The 2021 (What a) Year In Review

“I can’t wait to see 2021 gone. Next year – “
“Don’t you say it!” I screamed. “Do not say anything about 2022! I don’t want to hear that it’s going to be better. I don’t want to hear to watch out because it’s twenty-twenty, too.” I made contemptuous air quotes to emphasize that I did not appreciate the pun at all. “I don’t want to hear want to hear one word about the new year! We’re just going to sit here quietly, and hope it doesn’t notice us.”

My coworker chuckled with the kind of laughter that wavered between genuine amusement and hysterical terror. Her smile became strained as she realized what a number of other people had already agreed:

2021 was much harder than 2020.

Pandemic aside – and I cannot believe that I’m brushing a frigging pandemic aside, but I am – 2021 was an intense tornado of events and emotions for not only myself, but for quite a few members of my framily*. I mentioned in the beginning of 2020 that I felt the weight of all the work I had to do. 2021 was the year I did it. That’s not to say that I didn’t work hard in 2020 because I did – if I hadn’t busted my ass for the latter half of 2020 I wouldn’t have been able to accomplish what I did this year – but that was more part of my health journey, which is a post in itself. I touch on my health in this YIR of course, but this is more about the many things that happened around it because 2021 felt like it was three years.

January

I returned to school full-time which was terrifying. Up until this point, I had been taking one course at a time – sometimes none – because my health was so precarious. Also, the prior courses had been prerequisites, and though I still pushed myself to get A’s, I didn’t feel the need to distinguish myself. The courses this semester were in “my” field, so I didn’t want to just do well, I wanted to excel.

I updated my physical therapy to build muscle. Here again, this wasn’t something that I was doing new, but something that I was finally building on. I’d been doing physical therapy since July, but I started adding more resistance with tighter bands and weights in January.

About half of my hair, which was nearly as long as my waist, broke.

February

I made a few more adjustments to my physical therapy in February, but for the most part, this month was spent doing homework, and constantly looking in the mirror to figure out if I should just cut my remaining hair immediately, or wait until it grew a little more.

March

I got vaccinated against COVID. There were a lot of emotions attached to this, and sadly some of the darker things I’d been feeling, things that I thought I was finished feeling now that I was protected against dying from the virus, have become valid again. I never fully worked through them, and now I’m glad that I didn’t waste the time trying.

I cut my hair. The reason I had considered waiting was because I grow my hair out to donate it. I like to donate 12 inches because most kids request longer wigs, and chopping that much now meant that my hair would be shorter than I’d ever had it. I finally just did it. The chop might have been less traumatic if I’d tried to have it cut into some kind of style, but I was already feeling ugly and frankly did not give a f*** at that point.

April

There were some familial changes that I don’t want to examine in public, but they were pretty cataclysmic.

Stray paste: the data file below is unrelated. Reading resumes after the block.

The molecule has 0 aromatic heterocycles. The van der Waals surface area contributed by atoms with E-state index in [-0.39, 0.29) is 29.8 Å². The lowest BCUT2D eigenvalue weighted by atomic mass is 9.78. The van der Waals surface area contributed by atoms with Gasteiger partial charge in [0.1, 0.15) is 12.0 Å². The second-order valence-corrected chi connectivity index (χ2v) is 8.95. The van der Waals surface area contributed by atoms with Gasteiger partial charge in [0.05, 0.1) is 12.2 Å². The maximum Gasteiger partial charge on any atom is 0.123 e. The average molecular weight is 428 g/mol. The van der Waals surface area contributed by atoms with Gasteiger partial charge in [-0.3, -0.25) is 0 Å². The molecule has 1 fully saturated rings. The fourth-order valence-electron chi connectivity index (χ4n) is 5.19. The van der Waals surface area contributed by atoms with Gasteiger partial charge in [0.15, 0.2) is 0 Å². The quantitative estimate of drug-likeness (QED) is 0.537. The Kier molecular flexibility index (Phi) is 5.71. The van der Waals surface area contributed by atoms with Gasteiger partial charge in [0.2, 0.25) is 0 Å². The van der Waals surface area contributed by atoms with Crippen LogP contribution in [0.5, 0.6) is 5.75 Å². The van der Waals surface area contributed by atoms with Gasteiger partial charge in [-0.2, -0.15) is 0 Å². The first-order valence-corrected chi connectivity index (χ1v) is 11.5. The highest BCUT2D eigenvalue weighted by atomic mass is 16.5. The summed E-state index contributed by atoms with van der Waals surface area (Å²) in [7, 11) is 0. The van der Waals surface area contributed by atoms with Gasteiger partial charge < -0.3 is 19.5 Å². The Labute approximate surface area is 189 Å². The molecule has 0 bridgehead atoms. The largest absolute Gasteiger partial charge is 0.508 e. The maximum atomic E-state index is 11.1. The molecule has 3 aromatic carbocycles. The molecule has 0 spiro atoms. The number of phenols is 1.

I started an autoimmune flare that would last about six weeks. Not only was it the longest flare I’ve ever experienced, it was the most painful because my kidneys became inflamed twice during it.

May

I finished my first full-time semester of school. It was the first time in twenty years.

My GPA became 4.00. Long story short, I’d been carrying 5 F’s in my GPA because I didn’t formally withdraw from classes over twenty years ago, when I was an 18 year old who was recovering from brain damage. I’ve achieved A’s in all my classes since then, but it was not reflected in my GPA. The school finally approved expunging the F’s from my transcript.

The company I work for moved the office for the first time. Renovations in the new office wouldn’t be finished until September, but the executives were dead-set against renting a few additional months at our current office, so they rented a temporary space in the new building.

My company hired another person to do the brunt of the work in my former position, and I began training in earnest to help/cover for my coworker in Finance.

I managed to sell off about 500 trade gallon-sized plants of my nursery stock. I’ve had to accept that even a small nursery is too much for me, so I had my first open sale since COVID, and thank God for my mother’s help because we sold that many in about five hours.

The flare continued…

June

I had another plant sale that moved about another hundred plants. (My plants really are bomb, and I do it without chemicals because I’m really a witch.)

The first Summer semester began. A fun note here is that I did not realize these were six-week accelerated courses.

I completed my 100th documented physical therapy session. I shared this on Twitter, and everyone was very sweet about it, but I had to delete the tweet. Ironically, it was because I was receiving compliments about my weight, and they were putting me in an unhealthy mental state. I’ll just leave it at that.

I got two bathing suits. Yes, this is big news for me.

July

My coworker went on vacation and I covered for her. I had been seriously sweating this for over a year, so much so that I put off re-piercing my bellybutton because I didn’t want to worry about soaking it while covering for her.

Summer classes session one ended making it the first time I had completed two semesters of school in a row.

Summer classes session two began.